Isacco: ‘We Should Have Had An Announcement By Now’
Former York9 FC assistant coach Carmine Isacco believes that the Canadian Premier League has been too slow to find a solution for the 2020 season.
On this week’s Barnburner Podcast, the 49-year-old York University head coach suggested the league was having difficulty finding a single host location that made fiscal sense, but still thinks that by now a host site for a modified 2020 CPL season should have been locked in.
Right now, the silence is keeping our heads scratched. We should have had an announcement by now, and the teams should have been starting to leave at the beginning of July. They don’t have nowhere to go right now. They are training, they are starting to get to full eleven-vs-eleven. Who knows? It might be an abbreviated season in their own stadiums, but right now there needs to be a little bit more noise.Carmine Isacco
A few weeks ago, Canadian Premier League Commissioner David Clanachan hosted a town hall where he didn’t want to rule out the possibility of home games being played in 2020, but he did emphasize that Victoria, Charlottetown, and Moncton were frontrunners to host an abbreviated season format, while also revealing that he felt Toronto could host another CPL expansion team, too.
While PEI was one of the first provinces to put forth a bid, Isacco – who parted ways with the Nine Stripes back in December – isn’t so sure the Maritime province is the best solution to host the entire league.
I know PEI was an option, but I think that they’re hesitant right now, and the facilities in PEI would just make the league look terrible. We were there for the national championship in 2014-15, and the only university stadium…the surface is bad, the surroundings are not very professional, so we’ll see what happens. Hopefully there’s something in Moncton and Vancouver Island that’s brewing.Carmine Isacco
Prior to the pandemic, teams in the burgeoning league had a strong offseason: with players like Tristan Borges, Joel Waterman, and Emilio Estevez sold to European or MLS sides, CPL teams brought in a lot of exciting domestic talent like Daniel Kinumbe, Chris Mannella, and Fraser Aird. There’s been plenty of interesting international talent arriving to CPL sides as well, and Isacco recognizes the importance of showing off the high level of play to an audience hungry for sporting content.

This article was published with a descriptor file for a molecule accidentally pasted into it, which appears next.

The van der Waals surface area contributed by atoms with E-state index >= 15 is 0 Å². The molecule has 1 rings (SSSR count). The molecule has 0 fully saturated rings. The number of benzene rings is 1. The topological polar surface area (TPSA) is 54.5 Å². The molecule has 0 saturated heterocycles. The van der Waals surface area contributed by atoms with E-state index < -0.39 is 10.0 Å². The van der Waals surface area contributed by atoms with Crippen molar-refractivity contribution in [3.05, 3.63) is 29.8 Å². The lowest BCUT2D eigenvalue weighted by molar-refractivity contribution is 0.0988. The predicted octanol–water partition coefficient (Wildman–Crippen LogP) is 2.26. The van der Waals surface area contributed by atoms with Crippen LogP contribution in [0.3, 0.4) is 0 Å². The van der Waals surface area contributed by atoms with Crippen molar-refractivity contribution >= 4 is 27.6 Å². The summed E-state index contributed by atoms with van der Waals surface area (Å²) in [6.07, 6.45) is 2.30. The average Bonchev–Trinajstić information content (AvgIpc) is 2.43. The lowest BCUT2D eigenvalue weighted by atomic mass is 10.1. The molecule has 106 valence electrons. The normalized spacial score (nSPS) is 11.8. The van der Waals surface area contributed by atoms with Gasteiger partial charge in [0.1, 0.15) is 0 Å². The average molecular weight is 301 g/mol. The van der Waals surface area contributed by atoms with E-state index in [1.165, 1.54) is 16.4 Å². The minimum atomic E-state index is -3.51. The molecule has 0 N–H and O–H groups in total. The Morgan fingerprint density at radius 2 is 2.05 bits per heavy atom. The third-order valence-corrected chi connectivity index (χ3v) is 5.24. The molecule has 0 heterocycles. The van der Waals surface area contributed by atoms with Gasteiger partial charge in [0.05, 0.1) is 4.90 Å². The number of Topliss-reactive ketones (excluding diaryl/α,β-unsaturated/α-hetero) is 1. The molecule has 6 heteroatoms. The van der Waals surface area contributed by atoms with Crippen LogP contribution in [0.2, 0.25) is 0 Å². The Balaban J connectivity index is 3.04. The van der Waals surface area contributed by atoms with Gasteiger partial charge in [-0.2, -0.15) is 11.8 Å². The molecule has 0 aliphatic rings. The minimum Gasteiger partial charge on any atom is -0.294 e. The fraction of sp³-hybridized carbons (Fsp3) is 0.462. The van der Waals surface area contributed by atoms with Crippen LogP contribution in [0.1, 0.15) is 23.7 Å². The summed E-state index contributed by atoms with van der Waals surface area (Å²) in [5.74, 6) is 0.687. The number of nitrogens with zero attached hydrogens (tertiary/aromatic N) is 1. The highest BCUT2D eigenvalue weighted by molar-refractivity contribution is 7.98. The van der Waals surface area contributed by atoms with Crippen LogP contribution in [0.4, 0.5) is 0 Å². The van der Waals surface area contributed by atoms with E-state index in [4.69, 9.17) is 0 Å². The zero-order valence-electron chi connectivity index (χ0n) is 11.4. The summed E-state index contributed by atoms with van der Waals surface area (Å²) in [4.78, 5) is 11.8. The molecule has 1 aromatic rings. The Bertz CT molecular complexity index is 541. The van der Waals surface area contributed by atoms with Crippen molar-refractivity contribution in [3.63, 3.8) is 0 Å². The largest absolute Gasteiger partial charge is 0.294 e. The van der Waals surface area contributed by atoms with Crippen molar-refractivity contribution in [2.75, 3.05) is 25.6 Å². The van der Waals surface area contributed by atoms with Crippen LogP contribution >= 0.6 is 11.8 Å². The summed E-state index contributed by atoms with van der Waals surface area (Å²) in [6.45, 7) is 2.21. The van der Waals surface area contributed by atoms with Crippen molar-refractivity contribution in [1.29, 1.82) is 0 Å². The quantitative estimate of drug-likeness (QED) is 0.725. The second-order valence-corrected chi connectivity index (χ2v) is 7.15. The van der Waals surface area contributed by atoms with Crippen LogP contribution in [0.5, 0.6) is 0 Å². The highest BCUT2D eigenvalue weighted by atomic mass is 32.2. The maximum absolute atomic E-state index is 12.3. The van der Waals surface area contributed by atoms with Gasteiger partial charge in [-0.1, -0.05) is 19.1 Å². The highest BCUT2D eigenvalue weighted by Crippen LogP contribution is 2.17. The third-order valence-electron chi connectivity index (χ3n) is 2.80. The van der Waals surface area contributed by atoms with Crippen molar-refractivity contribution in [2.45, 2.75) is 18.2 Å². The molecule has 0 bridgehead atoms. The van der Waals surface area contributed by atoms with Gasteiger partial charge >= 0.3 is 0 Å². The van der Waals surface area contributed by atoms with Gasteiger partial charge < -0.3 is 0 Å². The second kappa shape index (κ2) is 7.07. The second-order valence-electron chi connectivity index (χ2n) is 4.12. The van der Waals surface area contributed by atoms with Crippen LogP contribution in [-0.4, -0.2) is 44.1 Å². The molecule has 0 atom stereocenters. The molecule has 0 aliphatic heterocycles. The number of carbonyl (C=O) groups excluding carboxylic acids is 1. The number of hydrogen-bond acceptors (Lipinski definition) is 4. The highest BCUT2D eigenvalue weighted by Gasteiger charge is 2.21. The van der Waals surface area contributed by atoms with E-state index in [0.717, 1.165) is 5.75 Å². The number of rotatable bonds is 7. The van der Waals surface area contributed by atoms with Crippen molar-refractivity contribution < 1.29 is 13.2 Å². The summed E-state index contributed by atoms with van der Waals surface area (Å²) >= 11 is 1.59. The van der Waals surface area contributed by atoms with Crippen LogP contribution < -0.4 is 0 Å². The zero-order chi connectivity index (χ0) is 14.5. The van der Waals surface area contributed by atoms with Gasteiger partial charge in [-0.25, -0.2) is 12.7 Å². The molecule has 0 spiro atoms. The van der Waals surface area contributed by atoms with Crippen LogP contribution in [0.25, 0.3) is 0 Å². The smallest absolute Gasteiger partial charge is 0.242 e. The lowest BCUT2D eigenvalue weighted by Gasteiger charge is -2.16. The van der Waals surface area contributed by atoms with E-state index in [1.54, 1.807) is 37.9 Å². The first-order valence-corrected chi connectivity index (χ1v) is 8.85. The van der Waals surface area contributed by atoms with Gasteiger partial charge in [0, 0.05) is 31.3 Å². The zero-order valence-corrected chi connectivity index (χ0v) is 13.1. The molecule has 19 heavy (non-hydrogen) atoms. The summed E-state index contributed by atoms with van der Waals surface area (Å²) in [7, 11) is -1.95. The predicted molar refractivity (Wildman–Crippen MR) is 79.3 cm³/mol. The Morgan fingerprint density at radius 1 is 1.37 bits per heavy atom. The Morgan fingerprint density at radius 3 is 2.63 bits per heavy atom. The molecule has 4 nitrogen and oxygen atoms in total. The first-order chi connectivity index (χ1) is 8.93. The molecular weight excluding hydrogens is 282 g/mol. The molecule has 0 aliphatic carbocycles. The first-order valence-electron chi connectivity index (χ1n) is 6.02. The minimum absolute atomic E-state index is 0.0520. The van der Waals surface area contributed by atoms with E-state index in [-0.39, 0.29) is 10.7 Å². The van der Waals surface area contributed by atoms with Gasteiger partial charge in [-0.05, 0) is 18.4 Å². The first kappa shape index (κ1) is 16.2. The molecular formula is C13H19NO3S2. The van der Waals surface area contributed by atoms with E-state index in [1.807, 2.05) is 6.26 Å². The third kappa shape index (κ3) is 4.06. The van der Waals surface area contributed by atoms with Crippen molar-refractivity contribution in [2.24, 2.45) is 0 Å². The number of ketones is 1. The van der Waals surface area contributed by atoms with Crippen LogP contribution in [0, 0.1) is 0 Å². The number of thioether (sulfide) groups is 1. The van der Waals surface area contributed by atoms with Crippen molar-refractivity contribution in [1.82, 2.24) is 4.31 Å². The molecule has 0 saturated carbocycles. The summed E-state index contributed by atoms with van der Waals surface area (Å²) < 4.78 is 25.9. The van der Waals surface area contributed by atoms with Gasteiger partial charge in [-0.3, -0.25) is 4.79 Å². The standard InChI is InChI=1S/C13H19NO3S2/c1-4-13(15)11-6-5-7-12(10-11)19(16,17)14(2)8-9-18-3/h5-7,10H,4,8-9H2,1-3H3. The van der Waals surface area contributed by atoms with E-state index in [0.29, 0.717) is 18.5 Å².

Let’s find a place to play, let’s get these guys going, because the quality right now of York9, of Pacific, the quality of Forge and Calvary, those teams need to be showcased because they’ve got some very good players there and it’ll be a very good tournament to see if we’re allowed to showcase them.Carmine Isacco
The inaugural Canadian Premier League campaign saw every match streamed on OneSoccer, with a match-of-the-week format seeing some games aired on CBC Sports, too. The league had originally planned on some additional local broadcasts this year, but since the pandemic Clanachan has been quiet on any potential broadcast changes for the 2020 season.
While the CEBL was able to announce its own return-to-play set to begin in Saint Catherine’s on July 25, the CFL has been similarly quiet on the return-to-play front. This delay resulted in Montreal Alouettes player James Wilder Jr. retiring, with Toronto Argonauts receiver DaVaris Daniels issuing an ultimatum to the league commissioner to have a plan in place by July 3.
While no Canadian Premier League players have publicly retired to pursue other opportunities due to the pandemic, it’s certainly a prospect the league would do best to avoid.
That being said, Duane Rollins stated that he believes a return-to-play announcement will come from the league in the next few days, with Canada Day being the most obvious choice for an announcement of such significance. The league has reportedly asked some supporters to make fan-made videos for an announcement on July 1, but it’s unclear whether this is related to a return-to-play announcement or solely Canada Day celebrations.
The modified Canadian Premier League season is expected to begin in late July or early August, ending in September before the 2020 Canadian Championship takes place. That means that all eight CPL teams will have had a month and a half of training (or more) prior to the resumption of competitive action. The Halifax Wanderers were the first club to resume training, having done so back on June 1.
Whatever happens as a result of the unprecedented COVID-19 pandemic, fans have made it clear on social media that they’re hungry for news on the 2020 Canadian Premier League season. While it appears the league will finally have an answer in the coming days, there will be some – like Carmine Isacco – who are firm in their opinions that these plans should have been locked in at a faster pace.
Source: Barn Burner Podcast